Previous Table of Contents Next


Local Modes  These terminal options control how the device driver processes the input from the terminal before sending it to your program running on the computer.

echo (-echo) Echoes (does not echo) back each character you type on your keyboard. Normally, on a UNIX operating system, the characters you type are sent to the computer and are sent back to your terminal so you can see what you typed. If your terminal performs local echoing of input, then you can set this to -echo and set your terminal to echo mode.
echoe (-echoe) Echoes (does not echo) the erase (see Control Characters section) character as the backspace-space-backspace character sequence. The previous character is removed from your terminal screen. The icanon option (see below) must be set. If the echo option is not set, then the erase character is sent as space-backspace.
echok (-echok) Echoes (does not echo) the ASCII NL (new-line) character after you press the kill (see Control Characters section) character.
echonl (-echonl) Echoes (does not echo) the ASCII NL (new-line) character. Ignores the setting of the echo option. The icanon option must be set.
isig (-isig) Enables (disables) the checking of input characters for signals. Signals are the control characters (see Control Characters section) that have special meaning.
noflsh (-noflsh) Disables (enables) the flushing of input when an interrupt, quit, or switch signal is received from the terminal. Any text typed from a terminal that had not been sent to a running program is discarded if one of the defined keys is pressed.
xcase (-xcase) Processes (does not process) uppercase and lowercase characters. If processing is enabled, then lowercase characters are entered at the keyboard by pressing the desired key. Uppercase characters are entered by preceding the character with a \ (backslash).

BSD (Berkeley)
echo (-echo) Same as SV
cbreak (-cbreak) Passes each character on to application program as received. Disable (enable) erase or kill processing is performed.
crtbs Echo backspaces on erase characters.
crterase
 (-crterase)
Same as SV echoe
crtkill (-crtkill) Does not (does) echo the ASCII NL (new-line) character after you press the kill (see Control Characters section) character. The current command line is erased using crterase.
ctlecho (-ctlecho) Echo (do not echo) control characters as "^X" where X is the character. Two backspaces are echoed after an EOT (Ctrl-D) is pressed.
prterase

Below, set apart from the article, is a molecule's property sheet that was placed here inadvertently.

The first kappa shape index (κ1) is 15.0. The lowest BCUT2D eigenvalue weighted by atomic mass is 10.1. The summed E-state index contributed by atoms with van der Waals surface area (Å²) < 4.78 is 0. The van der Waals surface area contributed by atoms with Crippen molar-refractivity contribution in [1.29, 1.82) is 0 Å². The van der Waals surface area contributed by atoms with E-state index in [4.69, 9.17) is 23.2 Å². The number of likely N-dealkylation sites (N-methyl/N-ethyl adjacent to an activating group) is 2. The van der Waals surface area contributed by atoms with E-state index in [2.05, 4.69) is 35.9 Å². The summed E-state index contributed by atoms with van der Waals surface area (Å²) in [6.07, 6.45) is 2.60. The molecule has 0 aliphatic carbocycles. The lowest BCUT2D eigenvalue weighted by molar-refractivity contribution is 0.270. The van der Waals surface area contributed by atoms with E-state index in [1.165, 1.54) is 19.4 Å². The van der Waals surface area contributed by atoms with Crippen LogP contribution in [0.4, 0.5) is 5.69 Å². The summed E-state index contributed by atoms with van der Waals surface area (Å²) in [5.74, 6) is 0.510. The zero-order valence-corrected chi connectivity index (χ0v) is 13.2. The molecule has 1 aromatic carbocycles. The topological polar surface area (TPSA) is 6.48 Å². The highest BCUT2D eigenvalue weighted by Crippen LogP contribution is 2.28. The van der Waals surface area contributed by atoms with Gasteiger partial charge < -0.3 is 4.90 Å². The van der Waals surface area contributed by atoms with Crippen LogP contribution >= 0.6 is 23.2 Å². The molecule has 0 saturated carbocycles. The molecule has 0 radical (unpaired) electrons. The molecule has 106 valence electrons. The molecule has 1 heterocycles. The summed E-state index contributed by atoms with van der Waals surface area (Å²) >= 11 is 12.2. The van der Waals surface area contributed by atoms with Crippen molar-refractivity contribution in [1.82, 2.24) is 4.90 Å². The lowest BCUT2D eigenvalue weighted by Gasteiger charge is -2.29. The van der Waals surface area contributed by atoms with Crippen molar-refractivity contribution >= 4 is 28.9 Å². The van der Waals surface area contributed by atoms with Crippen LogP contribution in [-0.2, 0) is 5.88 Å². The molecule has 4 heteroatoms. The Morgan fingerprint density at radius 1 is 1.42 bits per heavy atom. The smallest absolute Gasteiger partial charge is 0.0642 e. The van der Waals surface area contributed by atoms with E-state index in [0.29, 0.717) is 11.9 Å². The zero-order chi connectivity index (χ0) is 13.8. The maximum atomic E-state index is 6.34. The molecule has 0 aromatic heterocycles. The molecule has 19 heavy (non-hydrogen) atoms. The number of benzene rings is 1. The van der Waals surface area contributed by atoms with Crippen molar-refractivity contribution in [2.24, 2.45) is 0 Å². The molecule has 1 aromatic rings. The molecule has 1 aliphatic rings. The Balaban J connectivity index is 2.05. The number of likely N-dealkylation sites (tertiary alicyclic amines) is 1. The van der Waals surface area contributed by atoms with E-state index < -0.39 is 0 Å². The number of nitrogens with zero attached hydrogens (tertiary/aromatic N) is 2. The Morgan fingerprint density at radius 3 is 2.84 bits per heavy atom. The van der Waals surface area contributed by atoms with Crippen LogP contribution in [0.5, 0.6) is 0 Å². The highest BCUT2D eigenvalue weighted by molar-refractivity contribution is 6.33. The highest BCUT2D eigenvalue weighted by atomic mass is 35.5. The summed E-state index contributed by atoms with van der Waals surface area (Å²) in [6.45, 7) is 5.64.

(-prterase)
(Do not) Print erased characters within "\" and "/".

Control Characters  Certain control characters are interpreted by the tty device driver as special characters to perform specific functions. The stty command allows you to change the definition of these options so you can use a control key you desire to perform the related function. The form of these terminal options is a little different from the other forms. The general form is

     Terminal_Option  Ctrl-Character

The terminal_option is one of the following options and the ctrl-character is a character you wish to use to perform the function related to the option. These characters are control characters. To enter a control character, you type the control character directly on the command line, although some control characters will be interpreted by the shell and the device driver. Another way to enter control characters is to place a caret (^) before the letter you want to be a control character. For example,

     erase ^h

sets the erase character to Ctrl-H. The ^ is a caret not a Ctrl-H.

The value of c may be set to NULL (undefined) by using the "^'" notation. The delete character is represented as "^?". Escape is represented as "^[".

ctab Defines ^c as the control tab character for applications using synchronous lines (line mode is enabled).
eof ^c Defines ^c as the EOF (end-of-file) character. If the specified character is received as the first character on a line, then the end-of-file signal is sent to the program on the UNIX system. If the character is received in-line, all previous text entered on the current line is sent to the program. Default is Ctrl-D.
eol ^c Defines ^c as the EOL (end-of-line) character. The eol is an additional end-of-line character. The normal EOL is the ASCII LF or NL (linefeed or new-line). The eol character is used to delimit a line of input text. Default is NULL.
erase ^c Sets the erase character to ^c. When you press the ^c character on your terminal, the device driver backspaces one character. The default value of ^c is normally #, which is often replaced by Backspace (Ctrl-H).
intr ^c Character ^c is set to be the interrupt signal. When you press ^c the interrupt signal is sent to each process currently controlled by your tty device. Background processes are not affected. The normal key defined is Delete (Del, 177 octal). If the brkint terminal option is set, the Break key will also generate the interrupt signal.
kill ^c Sets the kill character to ^c. When you press ^c the entire line of input is deleted. Your cursor is moved to the next line or beginning of same line if echok is disabled. The default kill character is @, which is often reset to Ctrl-U.
min n The minimum number of characters required to satisfy a read if the -icanon terminal option is set. The n is a digit specifying the number of characters to be read from the terminal.
quit ^c Sets character ^c to generate the quit signal. This signal is much like the interrupt signal except abnormal termination results in any currently running programs. The default quit character is Ctrl-\.
time n The time delay value used in the -canon terminal option. The default value of n is 0.10 second.


Previous Table of Contents Next